Lower break-even price boosts profitability
“Petoro’s net cash flow is on par with the peak years,” says CEO Grethe Moen. “The most significant difference is that the sector’s efficiency measures have contributed to reduced costs. This reinforces the competitiveness of our portfolio and makes us better equipped to handle major price fluctuations,” says Moen and refers to Oseberg Vestflanken 2 as a good example. The project was delivered for NOK 6.5 billion, which is about 20 per cent lower than the cost estimate in the Plan for Development and Operation. The break-even price has been reduced from 34 to less than 20 dollars per barrel, a fact that enhances an already very profitable development.
However, there are signs that certain costs could be on the rise. This is reason for concern. There is a considerable need for continued streamlining and adjustment to contribute to realising new business opportunities. Changing work processes to exploit new digital tools is a key element. There is no lack of digital tools, but they must be put to use. At the same time, failure to share basic data between operators, suppliers and partners at all levels presents a challenge. “We all rely on digital management information in order to exploit efficiency gains,” says Moen. “This is an area Petoro will focus on heavily in the future. Petoro wants to make sure that all players receive the digital information they need in their roles. For Petoro, this means data that contributes to greater efficiency, better insight and improved quality in the information we use to make decisions. This applies to all parties, and overall, it represents huge commercial value.
Wells for the future
At the same time, we must increase the pace of drilling. We are entirely dependent on new discoveries and improved recovery from mature fields to ensure future competitiveness. “As we have pointed out on several occasions, more wells must be drilled,” Moen confirms. “We are therefore very pleased with Equinor’s updated strategy for rejuvenating the Norwegian Shelf, including a very ambitious drilling programme extending past 2030. However, she adds, realising all recoverable resources requires a commitment from all operators.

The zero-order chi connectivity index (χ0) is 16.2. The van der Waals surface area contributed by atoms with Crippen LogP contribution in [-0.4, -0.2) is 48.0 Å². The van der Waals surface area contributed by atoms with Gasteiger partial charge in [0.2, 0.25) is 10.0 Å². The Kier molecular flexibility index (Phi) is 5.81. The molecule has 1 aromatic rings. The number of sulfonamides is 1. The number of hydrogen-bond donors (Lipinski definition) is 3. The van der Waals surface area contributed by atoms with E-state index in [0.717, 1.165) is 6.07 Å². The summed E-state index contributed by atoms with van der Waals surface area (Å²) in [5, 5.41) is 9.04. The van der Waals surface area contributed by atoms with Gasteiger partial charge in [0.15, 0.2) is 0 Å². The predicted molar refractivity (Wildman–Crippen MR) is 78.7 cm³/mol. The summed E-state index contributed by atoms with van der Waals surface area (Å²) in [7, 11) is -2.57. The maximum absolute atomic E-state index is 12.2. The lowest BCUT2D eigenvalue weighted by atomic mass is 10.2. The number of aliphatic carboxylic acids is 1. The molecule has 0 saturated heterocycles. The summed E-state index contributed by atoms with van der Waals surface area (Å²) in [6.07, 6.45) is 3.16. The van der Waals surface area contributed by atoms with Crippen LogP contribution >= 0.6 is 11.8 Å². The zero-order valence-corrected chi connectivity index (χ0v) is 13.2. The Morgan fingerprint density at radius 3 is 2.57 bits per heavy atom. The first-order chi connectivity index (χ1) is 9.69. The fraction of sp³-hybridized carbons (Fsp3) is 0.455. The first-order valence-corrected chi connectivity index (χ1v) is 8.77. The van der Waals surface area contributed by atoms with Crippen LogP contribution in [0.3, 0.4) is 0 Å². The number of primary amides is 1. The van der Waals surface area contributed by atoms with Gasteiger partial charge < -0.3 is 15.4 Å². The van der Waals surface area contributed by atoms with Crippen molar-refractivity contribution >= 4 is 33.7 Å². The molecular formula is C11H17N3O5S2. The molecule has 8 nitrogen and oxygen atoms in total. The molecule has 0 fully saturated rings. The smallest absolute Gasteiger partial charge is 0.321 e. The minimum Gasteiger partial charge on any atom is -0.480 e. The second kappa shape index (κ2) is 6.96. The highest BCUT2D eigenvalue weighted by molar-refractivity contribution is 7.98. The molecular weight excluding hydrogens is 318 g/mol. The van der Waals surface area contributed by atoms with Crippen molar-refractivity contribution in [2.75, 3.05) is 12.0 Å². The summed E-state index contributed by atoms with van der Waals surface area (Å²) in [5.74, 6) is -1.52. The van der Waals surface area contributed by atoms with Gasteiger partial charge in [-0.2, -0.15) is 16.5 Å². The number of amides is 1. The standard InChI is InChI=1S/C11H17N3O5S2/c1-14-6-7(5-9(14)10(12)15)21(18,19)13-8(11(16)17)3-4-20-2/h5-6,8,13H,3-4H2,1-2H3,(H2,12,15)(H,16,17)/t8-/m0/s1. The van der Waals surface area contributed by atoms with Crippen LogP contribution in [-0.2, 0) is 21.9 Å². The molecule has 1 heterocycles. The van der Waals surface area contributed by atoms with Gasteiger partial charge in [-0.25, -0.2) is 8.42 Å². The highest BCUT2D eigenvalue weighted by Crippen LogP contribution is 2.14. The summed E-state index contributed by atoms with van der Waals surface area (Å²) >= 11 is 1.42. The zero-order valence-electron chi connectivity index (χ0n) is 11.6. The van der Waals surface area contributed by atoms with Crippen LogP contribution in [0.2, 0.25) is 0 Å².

To underline the importance of this, the Johan Sverdrup development alone is estimated to contribute more than 150,000 full-time equivalents in Norway in the period 2015-2025 (Agenda Kaupang).
“Jobs are fundamental for creating the society we want, and for me personally, it is important that Petoro works both directly and indirectly to reinforce and secure jobs linked to the petroleum industry,” says Moen.
Clear leadership needed
Petoro continuously monitors HSE results on our fields. As regards safety, we see that results in recent years are holding steady at the same level, and we have not managed to achieve the desired improvement. The number of serious incidents in the third quarter was lower than in the two previous quarters, but the serious incident frequency is still too high in the SDFI portfolio. Here we need strong leaders who take clear positions when it comes to safety work.
As regards climate, one of the most positive news stories in the third quarter is that Petoro and the other partners on Snorre and Gullfaks have decided to study the possibility of supplying the fields with power from floating offshore wind turbines. This project can yield more than 200,000 tonnes in reduced CO2 emissions per year, which is equivalent to emissions from 100,000 private cars.
“We currently deliver 60 per cent gas from our portfolio. This percentage will continue to grow. According to DNV-GL’s report "Energy Transition Outlook 2018", demand for natural gas will increase up to 2030. “We see that gas makes a significant contribution towards reducing CO2
emissions in Europe when it replaces coal power,” Moen explains.
The result from the SDFI portfolio so far this year is characterised by a high cash flow as a result of high oil and gas prices. The average oil price in Norwegian kroner was NOK 580 per barrel, compared with NOK 431 in the same period last year. Gas prices averaged NOK 2.07 per Sm3
compared with NOK 1.64 last year. Gas sales through the 2nd
quarter have been at record high levels compared with the summer months in previous years.
Total oil and gas production amounted to 1.080 million barrels of oil equivalents per day, 2 per cent lower than the same period last year as a consequence of natural production decline and planned shutdowns in the 2nd quarter.